Television advertisements in favor of the amendment have the motto, “Keep Missouri Farming,” as if there were threats to ban farming. No one can reasonably believe that farming itself is under attack. We all support farming and farm families. What then about unreasonable and expensive regulation? Few think that unwise regulation from the state of Missouri – which the Legislature could and would change – is sufficient reason for the amendment. All agree that most unwise regulation comes from Washington, D.C. and that the Missouri constitution would be powerless to stop the Federal juggernaut. Some think that “big farm,” large-scale corporate farming, is behind the amendment and is a threat to smaller, family farms. One legislator denies that the corporation named in a comment, Smithfield Foods, has anything to do with support for the amendment. The support comes from farmers, say the legislators. The Governor believes that the amendment would likely do very little. A prime backer of the amendment agrees with the Governor and believes that the primary benefit of the amendment is to require a higher level of judicial scrutiny than would ordinarily be the case. Continue reading

Missouri Amendment 1: the right to farm – a bad idea

Missouri voters have the opportunity August 5 to add a “right to farm” provision to the Missouri Constitution. The wording on the ballot is this:

“Shall the Missouri Constitution be amended to ensure that the right of Missouri citizens to engage in agricultural production and ranching practices shall not be infringed?”

The text of the proposed amendment as taken from the House and Senate resolutions:

Section A. Article I, Constitution of Missouri, is amended by adding thereto one new section, to be known as section 35, to read as follows: Section 35. That agriculture which provides food, energy, health benefits, and security is the foundation and stabilizing force of Missouri’s economy. To protect this vital sector of Missouri’s economy, the right of farmers and ranchers to engage in farming and ranching practices shall be forever guaranteed in this state, subject to duly authorized powers, if any, conferred by article VI of the Constitution of Missouri.

We have five principal objections to this proposal:

  • It continues a deplorable trend to constitutionalize political disputes
  • It addresses a non-problem
  • The legislature should have addressed this issue with legislation
  • Constitutionalizing political issues invites court challenges and tit-for-tat amendments
  • If the amendment can prevent bad regulation, it can also prevent good regulation

Continue reading

Legislator promotes a second wrong to make a right!

An Open Letter to Missouri Representative Glen Kolkmeyer.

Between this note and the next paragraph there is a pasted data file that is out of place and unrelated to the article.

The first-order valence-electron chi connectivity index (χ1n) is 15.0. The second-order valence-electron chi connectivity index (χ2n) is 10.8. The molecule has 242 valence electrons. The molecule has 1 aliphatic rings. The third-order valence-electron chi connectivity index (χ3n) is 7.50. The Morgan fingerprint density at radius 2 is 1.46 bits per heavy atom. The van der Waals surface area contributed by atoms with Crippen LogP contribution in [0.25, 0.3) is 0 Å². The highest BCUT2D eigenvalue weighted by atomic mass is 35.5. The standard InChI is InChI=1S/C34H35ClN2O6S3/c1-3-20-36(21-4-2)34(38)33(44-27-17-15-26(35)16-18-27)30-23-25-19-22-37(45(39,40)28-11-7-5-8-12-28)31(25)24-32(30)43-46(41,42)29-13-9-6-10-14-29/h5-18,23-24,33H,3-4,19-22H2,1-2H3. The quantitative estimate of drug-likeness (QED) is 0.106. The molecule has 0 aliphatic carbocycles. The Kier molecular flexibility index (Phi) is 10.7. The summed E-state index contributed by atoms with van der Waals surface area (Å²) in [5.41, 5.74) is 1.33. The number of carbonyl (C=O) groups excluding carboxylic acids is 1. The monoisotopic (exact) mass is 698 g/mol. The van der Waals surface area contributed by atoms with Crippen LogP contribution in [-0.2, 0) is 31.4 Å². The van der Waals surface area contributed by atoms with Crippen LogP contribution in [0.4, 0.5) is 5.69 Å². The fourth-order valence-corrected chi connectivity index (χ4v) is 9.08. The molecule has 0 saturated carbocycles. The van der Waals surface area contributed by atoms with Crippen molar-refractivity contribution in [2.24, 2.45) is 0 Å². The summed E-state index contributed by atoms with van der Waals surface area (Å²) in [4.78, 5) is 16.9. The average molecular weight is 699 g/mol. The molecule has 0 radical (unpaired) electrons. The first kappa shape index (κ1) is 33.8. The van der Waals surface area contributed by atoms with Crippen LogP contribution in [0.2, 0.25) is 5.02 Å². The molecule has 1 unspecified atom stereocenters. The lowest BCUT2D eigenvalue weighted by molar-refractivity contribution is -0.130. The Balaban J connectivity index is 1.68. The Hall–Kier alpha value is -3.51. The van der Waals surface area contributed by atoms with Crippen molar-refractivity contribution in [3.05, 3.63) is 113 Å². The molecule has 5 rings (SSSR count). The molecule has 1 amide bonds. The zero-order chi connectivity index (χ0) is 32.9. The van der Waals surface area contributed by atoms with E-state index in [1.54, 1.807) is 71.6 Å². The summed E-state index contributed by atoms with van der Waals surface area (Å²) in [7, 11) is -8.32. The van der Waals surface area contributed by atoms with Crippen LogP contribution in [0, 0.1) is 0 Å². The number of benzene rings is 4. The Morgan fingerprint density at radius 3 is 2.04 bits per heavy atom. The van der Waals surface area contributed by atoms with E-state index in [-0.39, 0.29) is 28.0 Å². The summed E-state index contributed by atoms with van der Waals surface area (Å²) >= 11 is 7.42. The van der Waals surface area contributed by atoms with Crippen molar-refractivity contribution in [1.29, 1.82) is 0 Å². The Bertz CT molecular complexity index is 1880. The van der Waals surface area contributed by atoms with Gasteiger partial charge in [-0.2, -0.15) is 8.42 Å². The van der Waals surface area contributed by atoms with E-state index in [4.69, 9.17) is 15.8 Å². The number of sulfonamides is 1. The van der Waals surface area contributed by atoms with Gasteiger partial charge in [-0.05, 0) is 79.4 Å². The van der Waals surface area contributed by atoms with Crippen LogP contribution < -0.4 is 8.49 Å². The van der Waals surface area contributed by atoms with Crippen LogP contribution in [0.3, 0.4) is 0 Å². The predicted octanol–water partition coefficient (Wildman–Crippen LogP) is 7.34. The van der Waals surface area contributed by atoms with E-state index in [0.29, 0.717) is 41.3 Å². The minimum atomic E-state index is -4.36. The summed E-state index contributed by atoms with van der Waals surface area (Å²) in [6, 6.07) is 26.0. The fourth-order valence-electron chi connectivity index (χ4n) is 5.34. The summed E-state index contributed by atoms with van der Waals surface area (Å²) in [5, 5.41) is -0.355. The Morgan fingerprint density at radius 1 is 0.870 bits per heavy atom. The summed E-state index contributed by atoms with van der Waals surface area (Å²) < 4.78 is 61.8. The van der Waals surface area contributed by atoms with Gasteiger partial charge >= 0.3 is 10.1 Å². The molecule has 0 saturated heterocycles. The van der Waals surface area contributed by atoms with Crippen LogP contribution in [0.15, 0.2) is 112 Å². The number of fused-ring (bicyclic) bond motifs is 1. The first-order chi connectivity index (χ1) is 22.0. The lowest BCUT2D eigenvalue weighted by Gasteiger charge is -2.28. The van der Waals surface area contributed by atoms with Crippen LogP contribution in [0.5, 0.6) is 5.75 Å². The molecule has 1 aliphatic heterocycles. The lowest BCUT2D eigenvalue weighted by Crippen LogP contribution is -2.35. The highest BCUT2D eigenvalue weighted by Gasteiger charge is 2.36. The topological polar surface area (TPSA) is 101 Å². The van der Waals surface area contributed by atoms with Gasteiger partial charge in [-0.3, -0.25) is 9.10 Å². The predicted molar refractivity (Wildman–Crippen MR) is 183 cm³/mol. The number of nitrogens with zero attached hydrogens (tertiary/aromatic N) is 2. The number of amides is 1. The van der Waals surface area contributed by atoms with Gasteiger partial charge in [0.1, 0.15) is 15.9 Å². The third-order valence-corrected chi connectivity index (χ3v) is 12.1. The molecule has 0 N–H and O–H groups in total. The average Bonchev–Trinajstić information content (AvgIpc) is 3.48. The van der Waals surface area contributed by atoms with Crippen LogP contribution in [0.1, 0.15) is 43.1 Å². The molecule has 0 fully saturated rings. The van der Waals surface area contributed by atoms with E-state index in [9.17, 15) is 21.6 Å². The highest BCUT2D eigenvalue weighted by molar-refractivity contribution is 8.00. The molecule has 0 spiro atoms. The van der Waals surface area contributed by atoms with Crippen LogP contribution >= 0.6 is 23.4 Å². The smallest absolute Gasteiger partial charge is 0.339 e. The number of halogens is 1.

Representative Kolkmeyer, you are correct, every participant in the market place “needs to play by the same rules”, as you were quoted by the Springfield News-Leader.

You are wrong; however, by intimating that two wrongs make a right.

The First Wrong: The current rule (law), that you told the media “decided (that) any car sold in the state of Missouri would be sold through a dealer”, is a wrong that should be fixed to ensure an even playing field and restore natural contract rights.  That wrong-headed market intervention, Chapter 406.826, exists pursuant to a 2001 House bill sponsored by a St. Louis Democrat and was adopted by a Democratically controlled committee and House of Representatives, hardly “decided by our forefathers”, as you were quoted in the Leader.

The second wrong, for all the reasons explained in this post, would be to adopt Senate Substitute for House Bill 1124 and would not make that existing statute right.

Neither can this wrong be justified by including a reference to the existing public policy statement related to the manufacture and distribution of automobiles, found in Chapter 407.811.  Another one of our so-called forefathers, Senator Mike Parson, sponsored the public policy statement, cited in the Senate Substitute for House Bill 1124, which he introduced when a Representative.

To demonstrate that the public policy statement was little more than an attempt to provide preferential treatment of motor vehicle dealerships, the introduced version of that 2010 bill, House Bill 2198, contained the following language:

Given the importance of the motor vehicle industry in the state, the provisions of the MVFP act (Motor Vehicle Franchise Practices Act) shall be liberally construed to protect motor vehicle dealers.

Thank goodness that someone saw the flaw in the attempt by that “forefather” to provide unabashed preferential treatment of automobile dealerships by regulators and the courts and it was stricken in the truly agreed version of the bill.

The right thing to do when the Senate Substitute for your House Bill 1124 is taken up by the House is to refuse to recede to the Senate Substitute and allow the bill to die.  Then, assuming your re-election, offer a bill next session to repeal or sunset Chapter 407.826.Bruce-thumbnail

Bruce Hillis